A Typical ‘Atypical’ Day at Sea

The RRS Discovery greeted by elephant seals at South Georgia.

Day 33, Station 57 – I got up at 4 am before sunrise, getting ready for our 9th sampling station, or the 57th of the Atlantic Meridional Transect (AMT)-27 cruise. We have already spent over a month at sea since leaving NOCS, having passed Azores, crossed the Equator, traversing some of the bluest waters on the planet (due to low productivity, lack of ‘green lives’ at the surface), as well as low-oxygen waters linked to productive regions in both hemispheres, now we are arriving at the 40ºS ‘frontal zone’ where cold nutrient-rich water from the south meets the warm water from the north, resulting in turbulences yet extraordinarily high productivity. The waters at these latitudes are dubbed the ‘Roaring Forties’ – for its infamous high seas that we could totally attest now. The wind has been blowing strong in the past two days, with significantly cooler temperatures especially compared to the sunny tropics we passed under a week ago. We could see, and feel, the sea surface heaving up and down.

I was very anxious to know whether we could actually proceed with our sampling today. Our project, Shortcut in the Oceanic Nitrogen Cycle (SONiC), has been funded to add extra days to the existing AMT cruise, to conduct our research. I was therefore given choices on when to do our sampling, and we aim to cover as many ocean biogeochemical provinces[1] as possible, in order to check how widespread the phenomena we are investigating really are. I’d like to go to the very centre of this frontal zone, as it should be the most representative.  The marine and weather forecasts, however, predicted up to 6m of swells and strong winds.  So even if I opted to do our sampling on this day, there was a good chance that it would not happen for safety reasons.

Thankfully, we got the go-ahead from the captain, the cruise’s principal scientist and technical officers. Our first task was to deploy an array of four standalone pumps to filter hundreds of litres of water in situ at discrete depths down to 1000m, as we need to concentrate sufficient materials for protein analyses.  The night before, I prepared filters and secured them inside designated compartments of these pumps. As we brought these awkwardly heavy pumps onto the deck for deployment, the deck engineers were already working hard changing wires on the 3-storey high winch. Although they had done the same many times before, the rough sea and wind chill made it rather challenging for today.  While waiting and peering through the white caps at the sea surface, we spotted several moving black shades: a group of minke whales were just swimming by. Then followed a big tail fin rising up from the horizon against the beautiful, red-lit sky. Two humpbacks greeted us with their famous bridging posts only 100 m off the ship’s railings.  At this point, we were just putting our last pump into the water, and the glowing red sun has just risen.  What a way to start our day!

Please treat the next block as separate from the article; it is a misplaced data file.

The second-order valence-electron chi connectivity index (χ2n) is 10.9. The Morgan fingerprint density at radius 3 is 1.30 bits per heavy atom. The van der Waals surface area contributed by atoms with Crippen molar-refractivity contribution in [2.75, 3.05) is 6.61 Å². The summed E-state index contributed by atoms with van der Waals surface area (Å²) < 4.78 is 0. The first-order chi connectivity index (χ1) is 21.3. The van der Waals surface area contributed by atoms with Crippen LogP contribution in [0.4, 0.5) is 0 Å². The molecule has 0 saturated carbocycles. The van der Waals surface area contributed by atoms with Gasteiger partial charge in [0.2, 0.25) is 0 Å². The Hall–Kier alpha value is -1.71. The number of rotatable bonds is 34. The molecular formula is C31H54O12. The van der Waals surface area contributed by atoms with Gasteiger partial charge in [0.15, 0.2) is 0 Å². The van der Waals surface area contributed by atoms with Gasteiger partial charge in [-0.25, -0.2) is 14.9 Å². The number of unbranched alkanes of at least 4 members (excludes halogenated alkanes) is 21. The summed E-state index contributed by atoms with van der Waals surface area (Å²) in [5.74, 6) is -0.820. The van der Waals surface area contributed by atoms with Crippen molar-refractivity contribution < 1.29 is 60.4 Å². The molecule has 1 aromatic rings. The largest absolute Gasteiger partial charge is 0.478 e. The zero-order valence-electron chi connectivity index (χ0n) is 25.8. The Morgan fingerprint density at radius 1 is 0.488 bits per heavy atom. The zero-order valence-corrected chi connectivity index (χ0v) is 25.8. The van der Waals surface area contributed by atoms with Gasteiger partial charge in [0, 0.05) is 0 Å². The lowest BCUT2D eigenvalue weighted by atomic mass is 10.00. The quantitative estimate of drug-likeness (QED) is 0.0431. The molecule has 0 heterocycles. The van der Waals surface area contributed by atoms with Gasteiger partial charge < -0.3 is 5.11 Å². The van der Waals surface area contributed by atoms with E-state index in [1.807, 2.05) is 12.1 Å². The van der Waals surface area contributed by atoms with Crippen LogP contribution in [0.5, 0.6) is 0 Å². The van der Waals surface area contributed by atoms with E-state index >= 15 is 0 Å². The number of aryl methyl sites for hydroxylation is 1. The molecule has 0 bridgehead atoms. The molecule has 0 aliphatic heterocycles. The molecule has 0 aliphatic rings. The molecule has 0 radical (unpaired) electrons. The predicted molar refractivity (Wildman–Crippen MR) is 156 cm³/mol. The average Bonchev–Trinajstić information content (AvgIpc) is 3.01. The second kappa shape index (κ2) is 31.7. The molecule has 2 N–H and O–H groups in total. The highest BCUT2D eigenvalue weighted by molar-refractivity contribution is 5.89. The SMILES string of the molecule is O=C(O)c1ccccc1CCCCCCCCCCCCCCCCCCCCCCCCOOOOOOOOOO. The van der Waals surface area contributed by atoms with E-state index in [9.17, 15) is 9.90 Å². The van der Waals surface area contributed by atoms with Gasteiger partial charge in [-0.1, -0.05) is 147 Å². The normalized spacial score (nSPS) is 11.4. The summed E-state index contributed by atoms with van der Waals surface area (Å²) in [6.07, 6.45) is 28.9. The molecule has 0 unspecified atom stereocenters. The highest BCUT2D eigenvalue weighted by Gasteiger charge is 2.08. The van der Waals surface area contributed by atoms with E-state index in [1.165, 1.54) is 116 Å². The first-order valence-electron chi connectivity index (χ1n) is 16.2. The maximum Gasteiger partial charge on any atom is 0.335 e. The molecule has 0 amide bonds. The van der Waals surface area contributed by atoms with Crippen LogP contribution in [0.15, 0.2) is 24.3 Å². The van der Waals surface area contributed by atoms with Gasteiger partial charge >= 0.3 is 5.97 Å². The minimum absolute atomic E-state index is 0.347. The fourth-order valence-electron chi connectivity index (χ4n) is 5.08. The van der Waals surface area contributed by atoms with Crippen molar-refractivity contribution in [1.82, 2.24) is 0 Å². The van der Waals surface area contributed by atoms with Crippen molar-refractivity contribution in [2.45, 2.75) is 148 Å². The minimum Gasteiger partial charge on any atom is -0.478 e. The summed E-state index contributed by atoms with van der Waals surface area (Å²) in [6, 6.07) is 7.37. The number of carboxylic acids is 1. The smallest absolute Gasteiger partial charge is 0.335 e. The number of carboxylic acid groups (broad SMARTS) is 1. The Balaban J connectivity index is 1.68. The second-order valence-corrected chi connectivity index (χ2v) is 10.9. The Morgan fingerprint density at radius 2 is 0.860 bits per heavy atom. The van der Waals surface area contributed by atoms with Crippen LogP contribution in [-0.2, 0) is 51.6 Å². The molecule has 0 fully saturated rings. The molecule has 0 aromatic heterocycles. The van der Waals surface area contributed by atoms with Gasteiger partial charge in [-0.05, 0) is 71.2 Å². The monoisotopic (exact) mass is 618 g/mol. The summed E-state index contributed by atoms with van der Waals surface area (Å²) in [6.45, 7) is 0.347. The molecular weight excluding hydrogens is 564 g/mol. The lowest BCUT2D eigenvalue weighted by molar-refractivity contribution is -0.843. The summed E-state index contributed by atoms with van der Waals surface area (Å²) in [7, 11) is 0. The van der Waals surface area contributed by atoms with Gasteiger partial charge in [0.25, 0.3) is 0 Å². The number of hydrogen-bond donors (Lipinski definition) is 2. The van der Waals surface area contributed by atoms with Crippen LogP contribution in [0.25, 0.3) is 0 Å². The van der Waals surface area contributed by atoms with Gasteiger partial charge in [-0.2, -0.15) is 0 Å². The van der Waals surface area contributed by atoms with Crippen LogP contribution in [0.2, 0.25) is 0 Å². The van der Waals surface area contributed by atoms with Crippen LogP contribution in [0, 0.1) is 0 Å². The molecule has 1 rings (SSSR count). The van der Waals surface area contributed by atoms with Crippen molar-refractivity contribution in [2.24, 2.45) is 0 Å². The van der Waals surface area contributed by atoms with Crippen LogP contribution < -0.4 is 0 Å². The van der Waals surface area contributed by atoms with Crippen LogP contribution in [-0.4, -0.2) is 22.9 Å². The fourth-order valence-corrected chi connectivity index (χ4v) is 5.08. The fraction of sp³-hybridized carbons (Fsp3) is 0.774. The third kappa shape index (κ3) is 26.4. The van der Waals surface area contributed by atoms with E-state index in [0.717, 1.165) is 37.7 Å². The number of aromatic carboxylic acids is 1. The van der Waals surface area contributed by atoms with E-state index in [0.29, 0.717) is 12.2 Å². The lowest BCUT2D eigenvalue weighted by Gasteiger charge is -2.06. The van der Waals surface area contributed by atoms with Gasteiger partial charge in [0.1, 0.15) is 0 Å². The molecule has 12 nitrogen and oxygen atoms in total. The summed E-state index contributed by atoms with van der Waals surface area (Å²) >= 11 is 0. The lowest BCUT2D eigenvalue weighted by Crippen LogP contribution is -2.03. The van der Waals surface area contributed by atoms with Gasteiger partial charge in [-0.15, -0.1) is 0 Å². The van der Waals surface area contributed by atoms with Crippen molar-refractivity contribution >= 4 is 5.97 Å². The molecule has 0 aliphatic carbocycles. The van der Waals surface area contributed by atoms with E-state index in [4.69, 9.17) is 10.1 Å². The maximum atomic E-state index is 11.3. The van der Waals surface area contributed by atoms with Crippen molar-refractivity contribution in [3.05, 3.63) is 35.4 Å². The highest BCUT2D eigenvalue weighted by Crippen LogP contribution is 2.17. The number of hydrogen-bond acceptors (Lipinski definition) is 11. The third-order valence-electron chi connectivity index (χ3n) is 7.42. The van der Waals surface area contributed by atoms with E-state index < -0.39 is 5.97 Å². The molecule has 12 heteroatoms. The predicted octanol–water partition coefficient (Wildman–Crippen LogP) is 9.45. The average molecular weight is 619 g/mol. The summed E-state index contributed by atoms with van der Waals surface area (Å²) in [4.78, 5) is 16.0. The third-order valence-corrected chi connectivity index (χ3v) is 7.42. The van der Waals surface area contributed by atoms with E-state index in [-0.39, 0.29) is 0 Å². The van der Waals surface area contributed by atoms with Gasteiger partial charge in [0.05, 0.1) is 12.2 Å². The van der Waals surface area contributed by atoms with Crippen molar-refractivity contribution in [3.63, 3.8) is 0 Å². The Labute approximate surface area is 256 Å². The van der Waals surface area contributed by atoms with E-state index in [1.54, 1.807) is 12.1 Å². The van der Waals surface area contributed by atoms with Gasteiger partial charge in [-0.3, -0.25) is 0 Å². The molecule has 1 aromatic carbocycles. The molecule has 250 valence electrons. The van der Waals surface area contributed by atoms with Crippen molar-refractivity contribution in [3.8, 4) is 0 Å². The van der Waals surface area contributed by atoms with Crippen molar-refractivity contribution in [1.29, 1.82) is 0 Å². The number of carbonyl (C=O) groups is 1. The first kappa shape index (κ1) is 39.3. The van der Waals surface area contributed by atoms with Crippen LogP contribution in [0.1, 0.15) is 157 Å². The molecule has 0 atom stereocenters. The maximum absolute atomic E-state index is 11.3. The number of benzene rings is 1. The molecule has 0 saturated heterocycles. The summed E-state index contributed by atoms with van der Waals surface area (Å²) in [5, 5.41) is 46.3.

Deployment of the Standalone Pump System (SAPS) at dawn.

The rest of the day went very smoothly – water sampling with the CTD (Conductivity-Temperature-Depth)-Niskin-rosette, with which we sampled hundreds of litres of water that were distributed into fifty 4L bottles for our various incubation experiments. We subsampled each into numerous small tubes for various measurements a few times over 2 days, then we terminated the experiments by preserving materials, both water and particles, for various chemical and molecular analyses. After a lot of bottle-washing on the 3rd day, our cycle would begin again on the 4th.

Sampling the blue water of the North Atlantic Subtropical Gyre with the CTD-Niskin-rosette from the RRS Discovery.

Routine it may sound, no two days are exactly the same onboard ship: we are greeted by changing weather and sea conditions, while the organisms living underneath differ from one place and time to another. No matter how prepared we think we are, we never know for certain what awaits us when we start our day.

[1] Ocean biogeochemical provinces – oceanic regions of common chemical and biological characteristics, e.g. biological productivity shaped by the availability of essential nutrients (e.g. nitrogen, phosphorus, iron) that might in turn be regulated by physical parameters like ocean circulation. Examples include oligotrophic subtropical gyres, equatorial upwelling.

Dr. Phyllis Lam[i]

Associate Professor in Microbial Biogeochemistry

Ocean and Earth Science

[i] Dr. Phyllis Lam has been at sea onboard the RRS Discovery since 23rd September, 2017.  After the AMT cruise that sailed from Southampton to Port Stanley via Azores and South Georgia, she is currently on a second cruise working on the project COMICS (Control over Mesopelagic Interior Carbon Storage) in the Scotia Sea, Southern Ocean, until 21st December, 2017.


To find out more about Phyllis ‘s research view her publications.

Leave a Reply

Your email address will not be published. Required fields are marked *

This site uses Akismet to reduce spam. Learn how your comment data is processed.